Hull Massachusetts, 1890

Hull is one of the most picturesque and unique towns in the vicinity of a metropolis. It is 9 miles distant from Boston across the harbor, and 22 by land. The Nantasket Beach Railroad, operated by the Old Colony Railroad, extends the entire length of the town to Pemberton, at the extreme northwestern point. This town is the smallest in the county, and the smallest but two in the State. It forms the extreme north of Plymouth County, occupying the peninsula of Nantasket, which runs from Hingham and Cohasset north to Point Allerton, then turns a right angle westward; this section making the southern line of the outer part of Boston Harbor. The peninsula is about 6 miles long; and for nine tenths of its length is scarcely more than one-half a mile in width, and, at some places, not more than forty rods. On the eastern side is a beautiful sandy beach; and from five rounded eminences called hills, quite equally distributed along the narrow extent of the town, are delightful prospects of the ocean, of Cohasset, Hingham, and Boston with its harbor and islands, of the headlands of Winthrop and Nahant, and the forest-crowned hills of the interior. Point Allerton, under whose view all large vessels pass in entering the harbor, and, further west, Telegraph Hill, on which the lines of an old fort may still be seen, are the most prominent points on the peninsula. Near these are a signal station for vessels, and a finely equipped United States life-saving station. The eminences, beginning at the north, are named Telegraph Hull, Point Allerton, Strawberry Hill, Sagamore Hill, and Gun Hill.

The town has 561 dwelling-houses, including the hotels, and 451 inhabitants. Some 59 of the latter are engaged in fishing and maritime pursuits, a few are occupied on the half-dozen farms; and the remainder of the men are mostly employed on the railroad and steamboats, and about the hotels and places of amusement. The last two are distributed to every part of the town, but the chief places are Nantasket, at the middle of the peninsula, and Pemberton, at its outer extreme. All the hotels have their music and dancing apartments and billiard rooms; while some employ bands of music through the summer season. Everywhere a beach is near at hand, while on the eastern side is magnificent surf bathing. The principal dwelling-place of the permanent inhabitants is on the broad part of the peninsula west of Point Allerton. Here are the old house occupied by Lieutenant William Haswell during the opening scenes of the Revolution; and the Souther House, where the eloquent James Otis, of the same period, had his summer home. The place was, for a time, a kind of neutral ground for the British and Americans. Mrs. Susanna (Haswell) Rowson, who spent a part of her early life in Hull, has given a vivid description of the place, and of a tragic scene which occurred here, in her beautiful story of "Rebecca."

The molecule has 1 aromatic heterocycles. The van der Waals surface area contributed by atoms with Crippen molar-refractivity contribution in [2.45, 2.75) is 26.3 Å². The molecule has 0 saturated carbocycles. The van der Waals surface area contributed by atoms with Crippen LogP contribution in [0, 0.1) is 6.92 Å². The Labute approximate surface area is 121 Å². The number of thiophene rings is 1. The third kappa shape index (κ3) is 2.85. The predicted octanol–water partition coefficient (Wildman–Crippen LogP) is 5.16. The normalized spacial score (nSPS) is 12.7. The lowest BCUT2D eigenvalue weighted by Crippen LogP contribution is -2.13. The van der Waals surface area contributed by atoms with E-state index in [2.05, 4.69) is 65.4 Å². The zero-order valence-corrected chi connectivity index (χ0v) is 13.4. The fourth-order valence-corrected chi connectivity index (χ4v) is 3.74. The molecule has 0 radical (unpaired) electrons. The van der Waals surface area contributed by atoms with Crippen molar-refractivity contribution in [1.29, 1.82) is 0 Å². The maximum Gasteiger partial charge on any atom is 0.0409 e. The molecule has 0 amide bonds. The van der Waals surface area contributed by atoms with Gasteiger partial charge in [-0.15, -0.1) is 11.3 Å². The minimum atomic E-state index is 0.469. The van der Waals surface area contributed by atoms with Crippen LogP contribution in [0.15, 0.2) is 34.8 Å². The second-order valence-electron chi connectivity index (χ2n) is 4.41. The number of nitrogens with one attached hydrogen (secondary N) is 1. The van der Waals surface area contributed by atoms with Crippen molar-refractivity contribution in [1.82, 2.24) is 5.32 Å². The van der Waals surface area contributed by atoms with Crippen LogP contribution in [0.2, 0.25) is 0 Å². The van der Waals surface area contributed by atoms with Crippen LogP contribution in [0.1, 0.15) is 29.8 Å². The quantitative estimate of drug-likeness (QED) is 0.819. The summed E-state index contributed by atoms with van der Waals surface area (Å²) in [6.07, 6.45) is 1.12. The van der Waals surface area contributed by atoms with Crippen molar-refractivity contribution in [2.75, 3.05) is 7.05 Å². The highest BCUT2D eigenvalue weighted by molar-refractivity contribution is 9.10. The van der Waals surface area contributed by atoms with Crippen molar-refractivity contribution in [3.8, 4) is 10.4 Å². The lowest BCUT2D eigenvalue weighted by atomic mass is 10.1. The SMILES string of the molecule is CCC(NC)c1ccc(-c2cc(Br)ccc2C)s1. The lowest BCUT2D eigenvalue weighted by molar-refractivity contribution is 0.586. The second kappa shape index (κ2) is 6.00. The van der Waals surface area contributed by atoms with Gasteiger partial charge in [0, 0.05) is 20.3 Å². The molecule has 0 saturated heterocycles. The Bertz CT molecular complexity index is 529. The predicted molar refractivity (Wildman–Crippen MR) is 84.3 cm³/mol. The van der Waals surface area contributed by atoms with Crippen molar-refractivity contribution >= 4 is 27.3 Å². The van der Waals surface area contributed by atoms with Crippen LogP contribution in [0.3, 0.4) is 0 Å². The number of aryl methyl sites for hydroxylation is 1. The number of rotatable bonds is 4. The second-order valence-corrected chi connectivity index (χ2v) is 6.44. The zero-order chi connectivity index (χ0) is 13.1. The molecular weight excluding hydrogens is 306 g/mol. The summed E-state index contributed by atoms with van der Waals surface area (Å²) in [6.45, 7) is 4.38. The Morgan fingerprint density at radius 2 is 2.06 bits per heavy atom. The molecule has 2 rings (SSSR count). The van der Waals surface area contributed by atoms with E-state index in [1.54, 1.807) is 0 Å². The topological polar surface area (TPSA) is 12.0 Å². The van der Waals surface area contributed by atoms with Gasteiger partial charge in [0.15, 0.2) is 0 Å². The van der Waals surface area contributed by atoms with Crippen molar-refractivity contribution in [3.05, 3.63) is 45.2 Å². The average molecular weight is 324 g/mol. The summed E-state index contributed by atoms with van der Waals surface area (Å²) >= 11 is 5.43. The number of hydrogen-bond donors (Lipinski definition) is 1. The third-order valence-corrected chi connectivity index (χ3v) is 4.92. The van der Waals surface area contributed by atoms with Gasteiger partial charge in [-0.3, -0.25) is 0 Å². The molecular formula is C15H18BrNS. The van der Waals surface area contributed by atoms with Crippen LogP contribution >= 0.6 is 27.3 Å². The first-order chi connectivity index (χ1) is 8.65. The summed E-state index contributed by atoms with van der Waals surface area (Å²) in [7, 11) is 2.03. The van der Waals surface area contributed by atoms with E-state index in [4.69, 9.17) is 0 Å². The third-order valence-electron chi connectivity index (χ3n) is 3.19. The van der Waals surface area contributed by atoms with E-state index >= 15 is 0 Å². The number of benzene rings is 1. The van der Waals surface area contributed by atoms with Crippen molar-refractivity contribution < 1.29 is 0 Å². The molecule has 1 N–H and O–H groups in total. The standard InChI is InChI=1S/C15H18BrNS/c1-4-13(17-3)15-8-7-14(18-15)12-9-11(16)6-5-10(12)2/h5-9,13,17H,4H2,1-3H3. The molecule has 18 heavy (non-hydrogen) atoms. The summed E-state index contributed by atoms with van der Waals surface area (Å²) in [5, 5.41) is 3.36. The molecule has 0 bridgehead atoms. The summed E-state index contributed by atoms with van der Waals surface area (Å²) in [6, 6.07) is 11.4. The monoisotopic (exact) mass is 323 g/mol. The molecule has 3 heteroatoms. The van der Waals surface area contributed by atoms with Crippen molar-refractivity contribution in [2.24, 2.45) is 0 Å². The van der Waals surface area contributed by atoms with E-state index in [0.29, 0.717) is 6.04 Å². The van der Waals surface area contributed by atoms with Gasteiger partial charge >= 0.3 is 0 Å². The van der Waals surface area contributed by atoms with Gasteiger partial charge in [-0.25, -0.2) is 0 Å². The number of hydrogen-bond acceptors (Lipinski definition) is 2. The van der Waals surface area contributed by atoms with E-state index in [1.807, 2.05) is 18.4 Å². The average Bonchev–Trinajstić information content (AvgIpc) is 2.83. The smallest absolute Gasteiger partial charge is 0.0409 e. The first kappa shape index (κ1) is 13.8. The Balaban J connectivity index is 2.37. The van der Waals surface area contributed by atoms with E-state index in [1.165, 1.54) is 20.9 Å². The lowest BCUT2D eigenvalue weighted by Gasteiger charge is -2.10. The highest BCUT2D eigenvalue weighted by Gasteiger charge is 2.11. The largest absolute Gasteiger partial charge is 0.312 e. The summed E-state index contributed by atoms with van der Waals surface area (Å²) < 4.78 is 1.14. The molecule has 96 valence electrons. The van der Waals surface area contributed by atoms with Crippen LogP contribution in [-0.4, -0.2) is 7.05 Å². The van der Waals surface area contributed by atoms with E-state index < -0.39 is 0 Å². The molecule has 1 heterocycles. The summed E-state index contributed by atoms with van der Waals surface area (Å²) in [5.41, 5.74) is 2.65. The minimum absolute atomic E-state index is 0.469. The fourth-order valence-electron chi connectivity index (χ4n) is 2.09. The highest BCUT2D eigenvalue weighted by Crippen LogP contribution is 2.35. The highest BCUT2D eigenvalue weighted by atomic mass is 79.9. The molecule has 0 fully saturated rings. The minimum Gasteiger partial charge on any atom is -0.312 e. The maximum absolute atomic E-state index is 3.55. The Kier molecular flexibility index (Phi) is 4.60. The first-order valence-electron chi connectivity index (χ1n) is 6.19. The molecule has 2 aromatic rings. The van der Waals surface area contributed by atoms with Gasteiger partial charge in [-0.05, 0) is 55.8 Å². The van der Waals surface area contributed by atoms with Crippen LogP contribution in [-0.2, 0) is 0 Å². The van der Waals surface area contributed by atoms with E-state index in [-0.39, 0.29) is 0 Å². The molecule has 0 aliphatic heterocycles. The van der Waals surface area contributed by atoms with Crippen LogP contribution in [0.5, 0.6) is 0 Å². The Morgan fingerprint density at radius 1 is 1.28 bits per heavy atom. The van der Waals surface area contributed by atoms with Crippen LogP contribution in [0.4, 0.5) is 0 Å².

This town was incorporated May 29, 1644, having then 20 dwelling-houses. Why it was named " Hull" is not now known. A fort had already been erected, also a church which was blown down in the great gale of September, 1815. The Rev. Zachariah Whitman was settled here in 1670; the Rev. Samuel Veazie in 1753; and the Rev. Solomon Prentice on March 21, 1768. In 1775, the people were driven from the town by the British; and it does not appear that a minister has been settled there since that date. The town sent 24 men into the Union armies during the late war, of whom 13 were lost.

Hull has one post-office. Its two school buildings are valued at about $1,700. The number of legal voters in the town is 139. The valuation in 188& was $2,197,600; with a tax-rate of $13 on $1,000.

The scenic beauty of Nantasket, its entire environment by salt water, its splendid bathing, luxurious hotels, easy accessibility by railroad and steamboat, render it a most attractive watering-place for Boston people, as well as for the inhabitants of the inland cities.

pp. 390-391 in Nason and Varney's Massachusetts Gazetteer, 1890